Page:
The executor is also responsible for filing all tax returns for the deceased person including federal and state income tax returns and estate tax filings, if applicable. Additional tasks may include notifying carriers for homeowner’s and auto insurance policies and initiating claims on life insurance policies.
The executor is entitled to compensation for his or her services. This fee varies according to the estate’s size and may be subject to review depending on the complexity as well as the time and effort expended by the executor.
Monday, May 9, 2016
Do I Really Need Advance Directives for Health Care?
Many people are confused by advance directives for health care. They are unsure what type of directives are available. and whether or not they need need directives at all, especially if they are young. There are several types of advance directives. One is a living will, which communicates what type of life support and medical treatments, such as ventilators or a feeding tube, you wish to receive. Another type is called a health care power of attorney or health care proxy. In a health care power of attorney, you name another person to make health care decisions for you in the event are unable to do so for yourself. A third type of advance directive for health care is a do not resuscitate order or a DNR. A DNR is a request that you not receive CPR if your heart stops beating or you stop breathing. Depending on the laws in your state, the health care form you execute could include all three types of health care directives, or you may do each individually.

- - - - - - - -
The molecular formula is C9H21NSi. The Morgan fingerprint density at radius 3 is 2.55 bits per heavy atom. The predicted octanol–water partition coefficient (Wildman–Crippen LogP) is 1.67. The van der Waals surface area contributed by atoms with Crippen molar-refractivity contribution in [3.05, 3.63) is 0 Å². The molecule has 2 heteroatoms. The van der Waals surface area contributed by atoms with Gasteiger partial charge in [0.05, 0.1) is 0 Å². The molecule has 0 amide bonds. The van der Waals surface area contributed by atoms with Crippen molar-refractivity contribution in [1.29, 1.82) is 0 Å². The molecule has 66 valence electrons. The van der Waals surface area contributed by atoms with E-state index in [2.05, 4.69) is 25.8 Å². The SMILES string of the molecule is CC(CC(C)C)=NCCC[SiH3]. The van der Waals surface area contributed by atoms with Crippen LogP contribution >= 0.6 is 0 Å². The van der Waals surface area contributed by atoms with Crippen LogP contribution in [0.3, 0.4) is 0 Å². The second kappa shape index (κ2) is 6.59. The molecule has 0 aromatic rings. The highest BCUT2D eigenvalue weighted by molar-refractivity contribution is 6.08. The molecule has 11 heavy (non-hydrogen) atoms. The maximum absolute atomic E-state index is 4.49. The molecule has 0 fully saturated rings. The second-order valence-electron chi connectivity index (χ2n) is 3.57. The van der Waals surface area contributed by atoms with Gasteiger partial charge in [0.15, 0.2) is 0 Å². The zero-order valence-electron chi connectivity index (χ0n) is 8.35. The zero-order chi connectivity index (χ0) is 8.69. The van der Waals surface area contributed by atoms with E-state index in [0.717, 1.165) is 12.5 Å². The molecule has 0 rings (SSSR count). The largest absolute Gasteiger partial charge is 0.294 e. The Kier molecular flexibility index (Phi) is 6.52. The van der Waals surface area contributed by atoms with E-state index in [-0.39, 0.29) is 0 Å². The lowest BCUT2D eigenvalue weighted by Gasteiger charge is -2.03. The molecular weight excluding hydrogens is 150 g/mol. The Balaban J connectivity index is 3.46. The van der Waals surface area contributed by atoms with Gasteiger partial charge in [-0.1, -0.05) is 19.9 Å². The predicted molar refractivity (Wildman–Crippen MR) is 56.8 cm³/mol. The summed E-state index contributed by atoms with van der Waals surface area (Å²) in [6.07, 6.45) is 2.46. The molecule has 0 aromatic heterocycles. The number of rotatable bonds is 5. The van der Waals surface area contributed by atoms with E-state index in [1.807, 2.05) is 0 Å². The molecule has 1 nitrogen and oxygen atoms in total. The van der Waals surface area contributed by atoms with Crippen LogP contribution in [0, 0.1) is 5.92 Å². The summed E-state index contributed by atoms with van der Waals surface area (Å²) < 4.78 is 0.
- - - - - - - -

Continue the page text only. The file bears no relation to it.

If you are 18 or over, it’s time to establish your health care directives. Although no one thinks they will be in a medical situation requiring a directive at such a young age, it happens every day in the United States. People of all ages are involved in tragic accidents that could not be foreseen which result in life support being used. If you plan in advance, you can make sure you receive the type of medical care you wish, and you can avoid a lot of heartache for your family, who may be forced to guess what you would want done.